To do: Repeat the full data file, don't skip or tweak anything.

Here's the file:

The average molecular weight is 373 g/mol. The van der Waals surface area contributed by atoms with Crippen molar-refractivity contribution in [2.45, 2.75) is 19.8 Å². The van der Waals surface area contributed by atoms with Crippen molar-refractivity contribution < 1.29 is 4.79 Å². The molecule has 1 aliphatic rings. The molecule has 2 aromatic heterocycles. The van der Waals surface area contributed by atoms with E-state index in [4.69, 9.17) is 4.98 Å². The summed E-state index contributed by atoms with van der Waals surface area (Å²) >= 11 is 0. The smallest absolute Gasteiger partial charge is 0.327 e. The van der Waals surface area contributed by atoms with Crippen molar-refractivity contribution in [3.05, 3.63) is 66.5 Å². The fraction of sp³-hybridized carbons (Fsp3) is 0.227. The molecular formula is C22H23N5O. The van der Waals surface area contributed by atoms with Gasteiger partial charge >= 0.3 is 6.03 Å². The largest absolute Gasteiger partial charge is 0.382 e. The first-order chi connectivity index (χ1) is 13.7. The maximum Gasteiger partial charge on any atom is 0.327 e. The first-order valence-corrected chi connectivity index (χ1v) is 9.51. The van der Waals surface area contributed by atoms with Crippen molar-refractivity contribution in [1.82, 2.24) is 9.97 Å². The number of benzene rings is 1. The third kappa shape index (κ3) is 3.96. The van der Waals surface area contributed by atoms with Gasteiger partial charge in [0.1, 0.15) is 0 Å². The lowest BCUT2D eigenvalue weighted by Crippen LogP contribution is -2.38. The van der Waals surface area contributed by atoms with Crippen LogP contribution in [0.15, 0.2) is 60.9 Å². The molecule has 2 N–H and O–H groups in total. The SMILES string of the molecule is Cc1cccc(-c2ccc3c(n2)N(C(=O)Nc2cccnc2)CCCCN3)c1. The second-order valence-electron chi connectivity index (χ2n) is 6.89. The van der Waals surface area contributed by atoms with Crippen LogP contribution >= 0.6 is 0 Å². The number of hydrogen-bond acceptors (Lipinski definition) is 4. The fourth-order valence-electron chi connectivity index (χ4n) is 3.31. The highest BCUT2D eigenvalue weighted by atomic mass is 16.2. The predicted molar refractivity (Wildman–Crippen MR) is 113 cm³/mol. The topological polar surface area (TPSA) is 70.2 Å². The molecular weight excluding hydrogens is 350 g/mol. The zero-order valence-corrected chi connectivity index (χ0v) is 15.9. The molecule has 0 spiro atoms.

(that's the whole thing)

The average molecular weight is 373 g/mol. The van der Waals surface area contributed by atoms with Crippen molar-refractivity contribution in [2.45, 2.75) is 19.8 Å². The van der Waals surface area contributed by atoms with Crippen molar-refractivity contribution < 1.29 is 4.79 Å². The molecule has 1 aliphatic rings. The molecule has 2 aromatic heterocycles. The van der Waals surface area contributed by atoms with E-state index in [4.69, 9.17) is 4.98 Å². The summed E-state index contributed by atoms with van der Waals surface area (Å²) >= 11 is 0. The smallest absolute Gasteiger partial charge is 0.327 e. The van der Waals surface area contributed by atoms with Crippen molar-refractivity contribution in [3.05, 3.63) is 66.5 Å². The fraction of sp³-hybridized carbons (Fsp3) is 0.227. The molecular formula is C22H23N5O. The van der Waals surface area contributed by atoms with Gasteiger partial charge >= 0.3 is 6.03 Å². The largest absolute Gasteiger partial charge is 0.382 e. The first-order chi connectivity index (χ1) is 13.7. The maximum Gasteiger partial charge on any atom is 0.327 e. The first-order valence-corrected chi connectivity index (χ1v) is 9.51. The van der Waals surface area contributed by atoms with Crippen molar-refractivity contribution in [1.82, 2.24) is 9.97 Å². The number of benzene rings is 1. The third kappa shape index (κ3) is 3.96. The van der Waals surface area contributed by atoms with Gasteiger partial charge in [0.1, 0.15) is 0 Å². The lowest BCUT2D eigenvalue weighted by Crippen LogP contribution is -2.38. The van der Waals surface area contributed by atoms with Crippen LogP contribution in [0.15, 0.2) is 60.9 Å². The molecule has 2 N–H and O–H groups in total. The SMILES string of the molecule is Cc1cccc(-c2ccc3c(n2)N(C(=O)Nc2cccnc2)CCCCN3)c1. The second-order valence-electron chi connectivity index (χ2n) is 6.89. The van der Waals surface area contributed by atoms with Crippen LogP contribution >= 0.6 is 0 Å². The number of hydrogen-bond acceptors (Lipinski definition) is 4. The fourth-order valence-electron chi connectivity index (χ4n) is 3.31. The highest BCUT2D eigenvalue weighted by atomic mass is 16.2. The predicted molar refractivity (Wildman–Crippen MR) is 113 cm³/mol. The topological polar surface area (TPSA) is 70.2 Å². The molecular weight excluding hydrogens is 350 g/mol. The zero-order valence-corrected chi connectivity index (χ0v) is 15.9. The molecule has 0 spiro atoms.